US3280561A - Thrust reverser mechanism - Google Patents

Thrust reverser mechanism Download PDF

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US3280561A
US3280561A US46278965A US3280561A US 3280561 A US3280561 A US 3280561A US 46278965 A US46278965 A US 46278965A US 3280561 A US3280561 A US 3280561A
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flaps
means
shroud
wall
engine
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John T Kutney
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General Electric Co
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General Electric Co
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    • FMECHANICAL ENGINEERING; LIGHTING; HEATING; WEAPONS; BLASTING
    • F02COMBUSTION ENGINES; HOT-GAS OR COMBUSTION-PRODUCT ENGINE PLANTS
    • F02KJET-PROPULSION PLANTS
    • F02K1/00Plants characterised by the form or arrangement of the jet pipe or nozzle; Jet pipes or nozzles peculiar thereto
    • F02K1/54Nozzles having means for reversing jet thrust
    • F02K1/64Reversing fan flow
    • F02K1/68Reversers mounted on the engine housing downstream of the fan exhaust section
    • YGENERAL TAGGING OF NEW TECHNOLOGICAL DEVELOPMENTS; GENERAL TAGGING OF CROSS-SECTIONAL TECHNOLOGIES SPANNING OVER SEVERAL SECTIONS OF THE IPC; TECHNICAL SUBJECTS COVERED BY FORMER USPC CROSS-REFERENCE ART COLLECTIONS [XRACs] AND DIGESTS
    • Y02TECHNOLOGIES OR APPLICATIONS FOR MITIGATION OR ADAPTATION AGAINST CLIMATE CHANGE
    • Y02TCLIMATE CHANGE MITIGATION TECHNOLOGIES RELATED TO TRANSPORTATION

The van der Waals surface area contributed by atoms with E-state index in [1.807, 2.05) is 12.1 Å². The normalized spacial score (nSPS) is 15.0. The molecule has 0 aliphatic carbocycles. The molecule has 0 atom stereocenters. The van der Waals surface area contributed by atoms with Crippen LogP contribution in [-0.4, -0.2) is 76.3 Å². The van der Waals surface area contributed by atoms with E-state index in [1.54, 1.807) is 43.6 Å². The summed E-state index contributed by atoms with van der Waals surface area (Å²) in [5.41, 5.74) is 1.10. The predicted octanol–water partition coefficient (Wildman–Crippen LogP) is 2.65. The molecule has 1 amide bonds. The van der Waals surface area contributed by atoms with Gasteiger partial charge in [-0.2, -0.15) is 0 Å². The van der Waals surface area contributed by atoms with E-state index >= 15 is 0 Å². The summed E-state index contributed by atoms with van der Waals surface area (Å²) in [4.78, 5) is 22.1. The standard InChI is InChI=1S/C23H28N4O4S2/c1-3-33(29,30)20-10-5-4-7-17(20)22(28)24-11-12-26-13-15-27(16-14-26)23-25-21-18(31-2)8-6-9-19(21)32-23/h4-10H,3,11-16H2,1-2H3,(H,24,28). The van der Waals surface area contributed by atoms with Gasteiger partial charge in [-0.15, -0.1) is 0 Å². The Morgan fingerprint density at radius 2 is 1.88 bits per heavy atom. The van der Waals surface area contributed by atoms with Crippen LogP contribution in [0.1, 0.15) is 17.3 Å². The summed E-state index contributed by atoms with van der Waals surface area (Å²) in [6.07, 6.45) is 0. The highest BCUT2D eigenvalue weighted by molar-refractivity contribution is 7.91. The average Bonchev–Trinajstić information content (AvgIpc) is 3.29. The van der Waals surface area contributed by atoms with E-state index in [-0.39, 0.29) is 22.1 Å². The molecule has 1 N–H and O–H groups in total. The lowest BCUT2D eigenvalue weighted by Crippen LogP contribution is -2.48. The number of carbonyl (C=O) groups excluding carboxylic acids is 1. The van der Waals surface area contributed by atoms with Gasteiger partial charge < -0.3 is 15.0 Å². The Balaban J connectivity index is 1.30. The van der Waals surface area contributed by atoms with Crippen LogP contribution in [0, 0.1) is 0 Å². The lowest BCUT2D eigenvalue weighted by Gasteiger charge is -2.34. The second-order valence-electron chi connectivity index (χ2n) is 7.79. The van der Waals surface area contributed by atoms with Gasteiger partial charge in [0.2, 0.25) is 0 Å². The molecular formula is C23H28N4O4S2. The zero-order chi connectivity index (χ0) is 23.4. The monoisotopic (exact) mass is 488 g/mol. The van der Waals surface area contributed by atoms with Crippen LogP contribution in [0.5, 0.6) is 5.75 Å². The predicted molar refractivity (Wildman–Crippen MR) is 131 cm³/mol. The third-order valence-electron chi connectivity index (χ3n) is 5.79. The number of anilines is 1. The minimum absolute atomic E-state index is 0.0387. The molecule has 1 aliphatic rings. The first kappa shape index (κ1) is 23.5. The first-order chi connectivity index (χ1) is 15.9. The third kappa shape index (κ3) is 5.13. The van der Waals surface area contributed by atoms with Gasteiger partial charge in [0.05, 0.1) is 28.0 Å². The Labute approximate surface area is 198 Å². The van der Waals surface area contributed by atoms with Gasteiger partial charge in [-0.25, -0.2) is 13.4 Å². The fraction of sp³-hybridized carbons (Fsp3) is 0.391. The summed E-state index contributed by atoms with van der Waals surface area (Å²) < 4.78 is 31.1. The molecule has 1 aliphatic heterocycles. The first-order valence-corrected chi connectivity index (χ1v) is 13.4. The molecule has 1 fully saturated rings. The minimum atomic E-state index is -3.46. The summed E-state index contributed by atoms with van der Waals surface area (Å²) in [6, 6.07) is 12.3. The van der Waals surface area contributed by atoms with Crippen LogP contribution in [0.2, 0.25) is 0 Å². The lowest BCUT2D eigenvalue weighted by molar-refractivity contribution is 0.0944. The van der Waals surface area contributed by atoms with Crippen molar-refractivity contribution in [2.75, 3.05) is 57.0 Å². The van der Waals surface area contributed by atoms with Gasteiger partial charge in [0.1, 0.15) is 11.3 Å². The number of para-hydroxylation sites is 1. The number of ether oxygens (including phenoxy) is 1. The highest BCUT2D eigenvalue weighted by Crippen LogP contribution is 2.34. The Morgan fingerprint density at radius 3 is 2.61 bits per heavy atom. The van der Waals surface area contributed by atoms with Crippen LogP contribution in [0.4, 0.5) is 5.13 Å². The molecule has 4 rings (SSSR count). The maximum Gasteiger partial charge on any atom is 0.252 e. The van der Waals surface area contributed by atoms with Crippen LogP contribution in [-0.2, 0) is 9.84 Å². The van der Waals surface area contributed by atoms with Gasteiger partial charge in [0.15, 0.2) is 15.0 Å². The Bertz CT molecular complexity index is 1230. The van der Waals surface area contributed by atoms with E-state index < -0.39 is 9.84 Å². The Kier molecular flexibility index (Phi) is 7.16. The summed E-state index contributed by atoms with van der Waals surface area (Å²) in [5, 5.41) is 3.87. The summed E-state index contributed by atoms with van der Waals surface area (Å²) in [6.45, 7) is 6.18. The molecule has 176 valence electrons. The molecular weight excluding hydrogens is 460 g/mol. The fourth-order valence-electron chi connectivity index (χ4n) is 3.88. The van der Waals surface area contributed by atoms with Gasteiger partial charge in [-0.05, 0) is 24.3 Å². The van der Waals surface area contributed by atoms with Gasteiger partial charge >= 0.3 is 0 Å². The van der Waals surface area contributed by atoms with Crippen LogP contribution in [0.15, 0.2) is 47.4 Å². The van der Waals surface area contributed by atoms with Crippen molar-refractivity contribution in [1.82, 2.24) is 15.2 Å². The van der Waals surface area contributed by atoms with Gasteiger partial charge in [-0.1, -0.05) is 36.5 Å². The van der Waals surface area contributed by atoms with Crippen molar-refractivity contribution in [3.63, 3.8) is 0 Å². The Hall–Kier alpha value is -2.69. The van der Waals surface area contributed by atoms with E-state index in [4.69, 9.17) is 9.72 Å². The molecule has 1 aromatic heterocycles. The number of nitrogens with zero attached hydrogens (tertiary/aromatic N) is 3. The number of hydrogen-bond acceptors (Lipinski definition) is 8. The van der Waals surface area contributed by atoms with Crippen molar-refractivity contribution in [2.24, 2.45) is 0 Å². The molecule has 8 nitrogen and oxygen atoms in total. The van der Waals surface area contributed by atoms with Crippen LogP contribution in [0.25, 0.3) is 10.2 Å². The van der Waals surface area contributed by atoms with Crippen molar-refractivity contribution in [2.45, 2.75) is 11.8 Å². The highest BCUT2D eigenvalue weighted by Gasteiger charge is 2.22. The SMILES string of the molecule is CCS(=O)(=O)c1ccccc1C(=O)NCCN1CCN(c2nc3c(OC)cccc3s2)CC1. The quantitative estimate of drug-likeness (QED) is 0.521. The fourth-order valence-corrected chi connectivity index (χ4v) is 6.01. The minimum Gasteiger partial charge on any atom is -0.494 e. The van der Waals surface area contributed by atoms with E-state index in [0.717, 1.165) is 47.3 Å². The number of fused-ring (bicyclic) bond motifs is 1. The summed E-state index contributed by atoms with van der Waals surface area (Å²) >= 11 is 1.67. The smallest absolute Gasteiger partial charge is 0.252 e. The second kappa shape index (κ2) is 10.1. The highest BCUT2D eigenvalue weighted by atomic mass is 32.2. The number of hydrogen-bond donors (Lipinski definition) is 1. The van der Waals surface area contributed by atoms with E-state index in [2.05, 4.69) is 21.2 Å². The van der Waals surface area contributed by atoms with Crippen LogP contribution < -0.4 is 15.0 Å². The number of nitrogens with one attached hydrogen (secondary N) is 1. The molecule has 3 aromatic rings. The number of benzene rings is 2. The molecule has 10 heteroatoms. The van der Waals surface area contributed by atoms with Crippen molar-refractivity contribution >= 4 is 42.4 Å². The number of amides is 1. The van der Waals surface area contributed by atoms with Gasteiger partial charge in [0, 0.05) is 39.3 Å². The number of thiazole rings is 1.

• Y02T50/00Aeronautics or air transport
    • Y02T50/60Efficient propulsion technologies
    • Y02T50/67Relevant aircraft propulsion technologies
    • Y02T50/671Measures to reduce the propulsor weight

Description

Oct. 25, 1966 J. T. KUTNEY 'mmusw REVERSER MECHANISM Filed June 7, 1965 INVENTOR. JOHN T KUT/Vfy u 0M (good/(M United States Patent Oflice 3,289,561 Patented Oct. 25, 1965 3,280,561 THRUST REVERSER MECHANISM John T. Kutney, Cincinnati, Ohio, assignor to General Electric Company, a corporation of New York Filed June 7, 1965, Ser. No. 462,789 9 Claims. (Cl. 60-226) The present invention, a continuation-impart of application Serial No. 393,620 filed September 1, 1964, now abandoned, relates to a thrust reverser mechanism and, more particularly, to a thrust reverser mechanism that is particularly applicable to by-pass type fan engines.

With the advent of the fan engine, whether forward or aft fan, it has become necessary to supply thrust reverser mechanism to reverse the fluid flow through the generally annular cross-section of the by-pass duct. Because the use of fans with conventional jet engines results in larger diameter engines or cruise fans, it is desired to provide reverser mechanism that does not add appreciably to an already large diameter when in the reversing position. Furthermore, because the engines become large and the reversing operation must be carried out on a relatively large periphery, it becomes important that the reversing structure be lightweight and straightforward and simple in operation. The high by-pass ratio turbofan of about 4 to 1 and above, is a fan engine in which a very large quantity of propulsive fluid is sent through the annular by-pass duct. In such engines, it may be possible to reverse only the by-pass flow since the flow through the jet engine, Whether concentric or remo'te, is a proportion as small as l%15% of the total flow. Reversing efficiently only the by-pass flow in such high by-pass ratio engines is suflicient to obtain the reversing necessary to meet the specifications.

It is well understood that thrust reversers must perform two functions. They must stop the flow and they must turn the flow into the reverse position. It is desired to do this where there is as little disturbance or change as possible in the normal aerodynamic members that are required for other engine functions.